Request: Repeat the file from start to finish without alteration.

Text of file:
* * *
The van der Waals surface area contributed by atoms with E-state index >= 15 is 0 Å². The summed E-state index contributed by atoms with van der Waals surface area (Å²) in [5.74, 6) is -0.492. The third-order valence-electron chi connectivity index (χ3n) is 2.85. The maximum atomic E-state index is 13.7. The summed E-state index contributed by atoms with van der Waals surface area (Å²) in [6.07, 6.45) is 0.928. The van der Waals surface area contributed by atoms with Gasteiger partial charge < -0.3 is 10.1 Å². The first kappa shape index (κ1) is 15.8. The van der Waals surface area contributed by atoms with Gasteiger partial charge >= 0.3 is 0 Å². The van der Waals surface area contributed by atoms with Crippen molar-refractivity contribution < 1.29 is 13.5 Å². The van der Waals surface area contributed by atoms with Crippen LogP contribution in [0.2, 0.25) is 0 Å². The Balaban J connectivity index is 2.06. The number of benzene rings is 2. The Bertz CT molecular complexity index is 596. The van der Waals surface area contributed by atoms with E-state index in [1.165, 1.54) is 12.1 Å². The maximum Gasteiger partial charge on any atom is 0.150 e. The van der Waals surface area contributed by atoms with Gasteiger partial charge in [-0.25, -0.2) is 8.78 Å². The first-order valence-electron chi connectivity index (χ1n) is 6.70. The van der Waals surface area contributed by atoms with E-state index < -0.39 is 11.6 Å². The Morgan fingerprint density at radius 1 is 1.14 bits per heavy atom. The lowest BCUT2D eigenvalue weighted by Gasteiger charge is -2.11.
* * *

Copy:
The van der Waals surface area contributed by atoms with E-state index >= 15 is 0 Å². The summed E-state index contributed by atoms with van der Waals surface area (Å²) in [5.74, 6) is -0.492. The third-order valence-electron chi connectivity index (χ3n) is 2.85. The maximum atomic E-state index is 13.7. The summed E-state index contributed by atoms with van der Waals surface area (Å²) in [6.07, 6.45) is 0.928. The van der Waals surface area contributed by atoms with Gasteiger partial charge < -0.3 is 10.1 Å². The first kappa shape index (κ1) is 15.8. The van der Waals surface area contributed by atoms with Gasteiger partial charge >= 0.3 is 0 Å². The van der Waals surface area contributed by atoms with Crippen molar-refractivity contribution < 1.29 is 13.5 Å². The van der Waals surface area contributed by atoms with Crippen LogP contribution in [0.2, 0.25) is 0 Å². The Balaban J connectivity index is 2.06. The number of benzene rings is 2. The Bertz CT molecular complexity index is 596. The van der Waals surface area contributed by atoms with E-state index in [1.165, 1.54) is 12.1 Å². The maximum Gasteiger partial charge on any atom is 0.150 e. The van der Waals surface area contributed by atoms with Gasteiger partial charge in [-0.25, -0.2) is 8.78 Å². The first-order valence-electron chi connectivity index (χ1n) is 6.70. The van der Waals surface area contributed by atoms with E-state index < -0.39 is 11.6 Å². The Morgan fingerprint density at radius 1 is 1.14 bits per heavy atom. The lowest BCUT2D eigenvalue weighted by Gasteiger charge is -2.11.